Although social determinants of health (SDOH) are widely recognized as a potent influence on health outcomes, dissecting every variable that contributes to SDOH is a gargantuan task. It is impossible to fully account for SDOH without fully understanding all of its component parts. The barriers posed by SDOH are not without answers. 


The people most directly impacted by a problem have the most comprehensive insight into its nuances and solutions. Operating from this position is the Black Mamas Matter Alliance (BMMA), an organization dedicated to the health, wellness, and rights of Black birthing people which often brings together experts to discuss SDOH and relevant information. (The term “Black mamas,” as BMMA uses it, encompasses all people of African descent across the diaspora, including trans and gender-nonconforming people.) 


Birth Justice


Jamarah Amani of the Southern Birth Justice Network spoke about birth justice. “Discourse regarding health equity is ultimately a discourse about bodies,” said Amani, quoting Dr. Camara Jones. “It necessitates analysis of power dynamics that have historically patterned and continue to shape our health experiences, exposures, and opportunities.” The root causes of health disparity trace back to quality of care within the health care system, access to health care, especially preventative care, and other differences in SDOH. Black mamas’ intersecting identities of gender and race compound the barriers they face, especially where culturally and racially appropriate care is concerned.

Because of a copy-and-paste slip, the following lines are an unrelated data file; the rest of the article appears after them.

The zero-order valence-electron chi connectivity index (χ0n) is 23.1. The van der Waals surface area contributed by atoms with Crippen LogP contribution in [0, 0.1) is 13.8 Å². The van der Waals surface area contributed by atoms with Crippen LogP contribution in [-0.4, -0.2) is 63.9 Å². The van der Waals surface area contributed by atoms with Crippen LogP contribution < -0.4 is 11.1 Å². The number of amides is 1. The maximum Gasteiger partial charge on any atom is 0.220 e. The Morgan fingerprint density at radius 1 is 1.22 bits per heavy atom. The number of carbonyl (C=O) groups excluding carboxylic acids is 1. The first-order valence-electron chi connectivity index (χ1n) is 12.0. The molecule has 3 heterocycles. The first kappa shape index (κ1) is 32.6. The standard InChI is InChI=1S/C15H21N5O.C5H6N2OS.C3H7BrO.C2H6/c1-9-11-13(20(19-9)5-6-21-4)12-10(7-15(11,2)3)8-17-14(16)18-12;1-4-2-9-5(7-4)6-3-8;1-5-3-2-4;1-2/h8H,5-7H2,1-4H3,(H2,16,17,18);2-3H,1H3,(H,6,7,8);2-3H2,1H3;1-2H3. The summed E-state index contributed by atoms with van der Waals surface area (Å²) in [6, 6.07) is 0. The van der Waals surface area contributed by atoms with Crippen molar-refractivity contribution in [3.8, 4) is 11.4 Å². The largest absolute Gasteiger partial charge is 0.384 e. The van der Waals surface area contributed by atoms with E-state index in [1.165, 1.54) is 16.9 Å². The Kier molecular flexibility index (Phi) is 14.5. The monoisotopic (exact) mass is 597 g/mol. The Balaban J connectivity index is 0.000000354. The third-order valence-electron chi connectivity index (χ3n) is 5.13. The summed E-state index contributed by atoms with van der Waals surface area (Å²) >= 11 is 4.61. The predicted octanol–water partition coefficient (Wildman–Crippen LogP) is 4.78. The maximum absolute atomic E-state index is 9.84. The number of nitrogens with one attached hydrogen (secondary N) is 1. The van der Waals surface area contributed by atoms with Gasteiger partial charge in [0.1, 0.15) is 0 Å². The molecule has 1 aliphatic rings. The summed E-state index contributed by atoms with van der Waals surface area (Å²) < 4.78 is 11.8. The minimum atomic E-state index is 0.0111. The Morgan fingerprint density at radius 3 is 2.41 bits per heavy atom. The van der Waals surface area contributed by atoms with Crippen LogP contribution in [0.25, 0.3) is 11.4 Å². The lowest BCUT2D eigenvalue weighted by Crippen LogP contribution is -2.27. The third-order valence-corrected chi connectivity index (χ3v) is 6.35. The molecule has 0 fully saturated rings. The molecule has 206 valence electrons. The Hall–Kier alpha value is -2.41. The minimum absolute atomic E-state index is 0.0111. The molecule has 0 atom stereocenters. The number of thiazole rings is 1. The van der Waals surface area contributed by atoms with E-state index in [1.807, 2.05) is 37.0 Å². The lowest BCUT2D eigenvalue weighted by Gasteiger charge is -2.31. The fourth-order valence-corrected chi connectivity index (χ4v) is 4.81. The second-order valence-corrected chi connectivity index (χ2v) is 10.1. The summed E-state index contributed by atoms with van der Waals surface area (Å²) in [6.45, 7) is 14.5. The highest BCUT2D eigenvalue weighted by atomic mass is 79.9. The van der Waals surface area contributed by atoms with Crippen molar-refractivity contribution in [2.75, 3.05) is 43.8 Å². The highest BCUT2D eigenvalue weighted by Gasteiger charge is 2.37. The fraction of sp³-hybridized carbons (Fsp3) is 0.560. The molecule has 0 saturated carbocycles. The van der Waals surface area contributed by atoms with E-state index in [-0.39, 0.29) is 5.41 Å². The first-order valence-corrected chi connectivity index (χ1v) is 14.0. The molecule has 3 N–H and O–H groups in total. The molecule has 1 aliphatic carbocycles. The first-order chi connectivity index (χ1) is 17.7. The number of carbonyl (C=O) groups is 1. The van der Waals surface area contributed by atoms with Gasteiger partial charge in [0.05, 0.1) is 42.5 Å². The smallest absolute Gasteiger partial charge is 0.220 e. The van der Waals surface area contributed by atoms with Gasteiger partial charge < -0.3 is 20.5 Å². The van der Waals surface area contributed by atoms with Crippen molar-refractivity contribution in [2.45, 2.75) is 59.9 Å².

“Having conversations about improving health that doesn’t involve how we impact and increase people’s power is an incomplete conversation,” said Amani, and acknowledging that connection is critical in order to have a responsible conversation. Health disparities are the result of power disparities, or “the observable and unobservable differences in access, opportunity, and participation.” Power, in this sense, is not something an individual holds, but is spread across the collective of a community and codified in SDOH and societal institutions, such as the health care system. 


Factors that contribute to this disparity are often classic examples of SDOH, such as lack of access to care, substandard care, lack of education about options, complications, and baseline health that would empower people to make informed health decisions for themselves, and culturally inappropriate care. Other factors may seem less obvious, like the chronic stress of racism, institutional bureaucracy that hinders access, previous birth trauma, and other identity-related oppression. “Structural and institutional racism are pre-existing conditions, and we really need to talk about them in this way,” said Amani.


“We’re seeing that right now with the coronavirus pandemic and how it’s disproportionately impacting Black folks, and that is 100% because of structural and institutional racism. Black maternal mortality is the same.”